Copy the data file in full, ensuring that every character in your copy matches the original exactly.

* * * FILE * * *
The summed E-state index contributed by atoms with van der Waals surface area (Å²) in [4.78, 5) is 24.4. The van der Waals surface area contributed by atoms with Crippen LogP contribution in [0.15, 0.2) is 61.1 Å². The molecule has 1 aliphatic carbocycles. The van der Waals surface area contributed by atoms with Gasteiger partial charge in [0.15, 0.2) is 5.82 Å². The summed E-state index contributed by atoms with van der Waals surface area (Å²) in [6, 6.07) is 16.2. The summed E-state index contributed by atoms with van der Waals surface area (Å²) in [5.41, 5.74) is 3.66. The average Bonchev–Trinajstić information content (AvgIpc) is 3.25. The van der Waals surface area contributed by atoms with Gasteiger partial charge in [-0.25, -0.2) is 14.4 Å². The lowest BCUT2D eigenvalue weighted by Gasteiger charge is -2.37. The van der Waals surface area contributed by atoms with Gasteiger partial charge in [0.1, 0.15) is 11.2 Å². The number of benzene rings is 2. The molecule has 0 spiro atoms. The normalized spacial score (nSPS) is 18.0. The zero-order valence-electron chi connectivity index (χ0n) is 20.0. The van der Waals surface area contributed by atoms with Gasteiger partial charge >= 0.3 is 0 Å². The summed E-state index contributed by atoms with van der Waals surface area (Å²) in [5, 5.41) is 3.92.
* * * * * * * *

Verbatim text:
The summed E-state index contributed by atoms with van der Waals surface area (Å²) in [4.78, 5) is 24.4. The van der Waals surface area contributed by atoms with Crippen LogP contribution in [0.15, 0.2) is 61.1 Å². The molecule has 1 aliphatic carbocycles. The van der Waals surface area contributed by atoms with Gasteiger partial charge in [0.15, 0.2) is 5.82 Å². The summed E-state index contributed by atoms with van der Waals surface area (Å²) in [6, 6.07) is 16.2. The summed E-state index contributed by atoms with van der Waals surface area (Å²) in [5.41, 5.74) is 3.66. The average Bonchev–Trinajstić information content (AvgIpc) is 3.25. The van der Waals surface area contributed by atoms with Gasteiger partial charge in [-0.25, -0.2) is 14.4 Å². The lowest BCUT2D eigenvalue weighted by Gasteiger charge is -2.37. The van der Waals surface area contributed by atoms with Gasteiger partial charge in [0.1, 0.15) is 11.2 Å². The number of benzene rings is 2. The molecule has 0 spiro atoms. The normalized spacial score (nSPS) is 18.0. The zero-order valence-electron chi connectivity index (χ0n) is 20.0. The van der Waals surface area contributed by atoms with Gasteiger partial charge >= 0.3 is 0 Å². The summed E-state index contributed by atoms with van der Waals surface area (Å²) in [5, 5.41) is 3.92.